North·Point of View

How this teenager feels about going back to school amid a pandemic

This school year will be completely and utterly unlike any other, writes 15-year-old Khayden Dick from Whapmagoostui, Que.

15-year-old Khayden Dick from northern Quebec reflects on being a student during COVID-19 pandemic

'My first impression of the COVID-19 pandemic was confusion,' writes Khayden Carter Dick, a 15-year-old senior high school student from Whapmagoostui, Que. (Submitted by Khayden Carter Dick)

Khayden Carter Dick is a 15-year-old student living in the northern Quebec community of Whapmagoostui. He wrote what it's like as a student during the COVID-19 pandemic, especially as back-to-school season nears.


My first impression of the COVID-19 pandemic was confusion. I have never lived through such a significant global crisis, and the notion I had about the whole thing was very unsettling.

I remember waking up one morning, like it was a regular, any ordinary day. When I got to school, my fellow peers were talking about how schools in the South were going to be closed. Nobody knew if our school would also be affected because of COVID-19 since we live in a northern, isolated community.

There were a lot of unanswered questions, and there still are. No one knew if we would go back to school the following week, or the following month. Being a Grade 10 student, I was uncertain if I would have the opportunity to pass and move on to the next grade.

As the days turned into months, I was reassured that I would be able to move on to my senior year using the online learning platform set up by the Cree School Board. This curated a sense of relief — relief that allowed me to enjoy my summer vacation.

However, with the start of the new school year around the corner, and so many unknowns lingering, I feel perplexed about what the new "normal" will be.

This school year will be completely and utterly unlike any other.

During quarantine, it felt like I was unable to do anything. I was trapped in my house.- Khayden Carter Dick

As a student, I have not been told what will happen at school this upcoming year. It seems like no one really knows what to expect, which is extremely worrisome and frightening.

Some of my concerns are whether or not I will be able to participate in extracurricular activities. For example, will I be able to play basketball or will the gym be used as a classroom to follow physical distancing protocols?  How are the classrooms going to be set up? Will I be able to do group projects and collaborate with my peers?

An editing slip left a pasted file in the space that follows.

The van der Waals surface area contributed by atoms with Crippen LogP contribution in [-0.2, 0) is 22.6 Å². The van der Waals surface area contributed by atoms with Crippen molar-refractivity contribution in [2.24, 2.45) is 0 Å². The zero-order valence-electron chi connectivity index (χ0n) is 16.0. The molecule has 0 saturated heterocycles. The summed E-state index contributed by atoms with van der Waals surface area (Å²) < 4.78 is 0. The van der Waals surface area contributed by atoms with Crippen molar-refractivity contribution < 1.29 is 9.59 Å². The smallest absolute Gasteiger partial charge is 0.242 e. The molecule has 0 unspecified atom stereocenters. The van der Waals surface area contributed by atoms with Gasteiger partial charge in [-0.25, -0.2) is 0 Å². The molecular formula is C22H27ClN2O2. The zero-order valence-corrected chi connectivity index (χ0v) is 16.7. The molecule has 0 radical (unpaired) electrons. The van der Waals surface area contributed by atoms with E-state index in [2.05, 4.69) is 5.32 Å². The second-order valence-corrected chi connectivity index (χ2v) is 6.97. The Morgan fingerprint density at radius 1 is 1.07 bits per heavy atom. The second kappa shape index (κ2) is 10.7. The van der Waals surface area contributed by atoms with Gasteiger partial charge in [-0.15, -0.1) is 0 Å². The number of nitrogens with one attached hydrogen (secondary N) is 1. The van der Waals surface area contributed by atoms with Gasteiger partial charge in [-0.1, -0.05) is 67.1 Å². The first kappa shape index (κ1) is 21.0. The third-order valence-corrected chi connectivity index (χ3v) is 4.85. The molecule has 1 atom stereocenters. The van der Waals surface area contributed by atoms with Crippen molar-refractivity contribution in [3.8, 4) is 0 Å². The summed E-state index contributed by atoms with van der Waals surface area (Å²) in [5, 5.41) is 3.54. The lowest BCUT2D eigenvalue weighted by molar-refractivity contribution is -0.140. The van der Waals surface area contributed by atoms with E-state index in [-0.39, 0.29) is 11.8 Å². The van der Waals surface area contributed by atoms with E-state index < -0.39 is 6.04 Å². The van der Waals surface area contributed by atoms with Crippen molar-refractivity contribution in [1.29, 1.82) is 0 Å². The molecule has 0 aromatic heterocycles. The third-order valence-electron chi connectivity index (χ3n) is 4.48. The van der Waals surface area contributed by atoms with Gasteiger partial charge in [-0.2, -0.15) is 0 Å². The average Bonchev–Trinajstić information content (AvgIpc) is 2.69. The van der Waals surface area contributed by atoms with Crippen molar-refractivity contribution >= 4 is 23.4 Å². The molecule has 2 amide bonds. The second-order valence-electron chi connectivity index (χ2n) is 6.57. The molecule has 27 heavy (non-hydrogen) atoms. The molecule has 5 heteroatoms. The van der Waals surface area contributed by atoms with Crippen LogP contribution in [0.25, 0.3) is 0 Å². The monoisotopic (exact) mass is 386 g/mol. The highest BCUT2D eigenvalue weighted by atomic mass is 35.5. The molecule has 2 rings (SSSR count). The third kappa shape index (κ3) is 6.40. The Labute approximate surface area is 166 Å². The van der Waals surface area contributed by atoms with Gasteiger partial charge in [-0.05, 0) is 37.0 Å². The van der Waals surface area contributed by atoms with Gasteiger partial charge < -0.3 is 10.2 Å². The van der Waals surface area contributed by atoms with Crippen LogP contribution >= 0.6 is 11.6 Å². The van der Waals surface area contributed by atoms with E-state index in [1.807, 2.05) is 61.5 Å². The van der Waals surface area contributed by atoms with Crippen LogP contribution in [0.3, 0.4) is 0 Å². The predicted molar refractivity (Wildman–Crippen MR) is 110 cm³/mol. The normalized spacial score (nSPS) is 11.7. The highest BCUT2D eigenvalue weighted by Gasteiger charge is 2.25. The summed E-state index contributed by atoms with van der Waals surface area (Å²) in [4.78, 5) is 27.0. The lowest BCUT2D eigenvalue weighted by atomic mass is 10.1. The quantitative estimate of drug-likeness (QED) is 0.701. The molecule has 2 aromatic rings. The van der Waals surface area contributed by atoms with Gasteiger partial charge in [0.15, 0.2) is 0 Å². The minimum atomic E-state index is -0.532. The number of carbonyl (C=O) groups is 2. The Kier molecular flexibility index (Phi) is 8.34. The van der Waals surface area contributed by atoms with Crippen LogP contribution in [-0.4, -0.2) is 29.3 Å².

Then there is the concern of having to wear masks. I am asthmatic and sometimes I find it difficult to breathe while wearing a mask, even if I am just sitting and relaxing. 

During quarantine, it felt like I was unable to do anything. I was trapped in my house.

I am excited to get back into the swing of things. I miss the routine of getting up at the same time every day and getting pulled out of bed to go to school. I miss not only seeing my friends, but also the teachers every day. 

I am also elated to be able to complete my last and final year of high school, in class as opposed to online. My learning style consists of instructional-based teaching, which means that I absorb exceedingly more information when I am being taught face to face. 

The last thing I am excited for is (if possible) extracurricular activities.

I feel perplexed about what the new 'normal' will be.- Khayden Carter Dick

Before quarantine started, I had recently joined a program called Mikw Chiyâm — an art concentration program that is offered at my school. One of the mediums was poetry. I got really close with the poet, who was supposed to teach for six weeks. I only had the opportunity to work with him for two weeks before everything got shut down. Fortunately, he is supposed to come back, and I hope to get the chance to work with him again. 

When school returns, I will hopefully have more freedom to do things that I enjoy doing, such as basketball, student council and poetry.

Since I live in the isolated, fly-in community of Whapmagoostui — that has essentially shut down all flights since March — the community will be able to start reopening relatively quickly. 

With zero cases of COVID-19 in my community, I believe that not only we, but the entire region of Eeyou Istchee, did an awesome job of following COVID-19 protocols that have been put in place. 

Although no one knows what this circumstance will bring, I hope that everyone is and will stay safe at school.

About the Author

Khayden Carter Dick is a 15-year-old student from the small community of Whapmagoostui in northern Quebec beside Hudson Bay. He is student council chief and president at his school. His interests are hockey, basketball, furthering his education, and making videos on YouTube. He's also interested in music and poetry.

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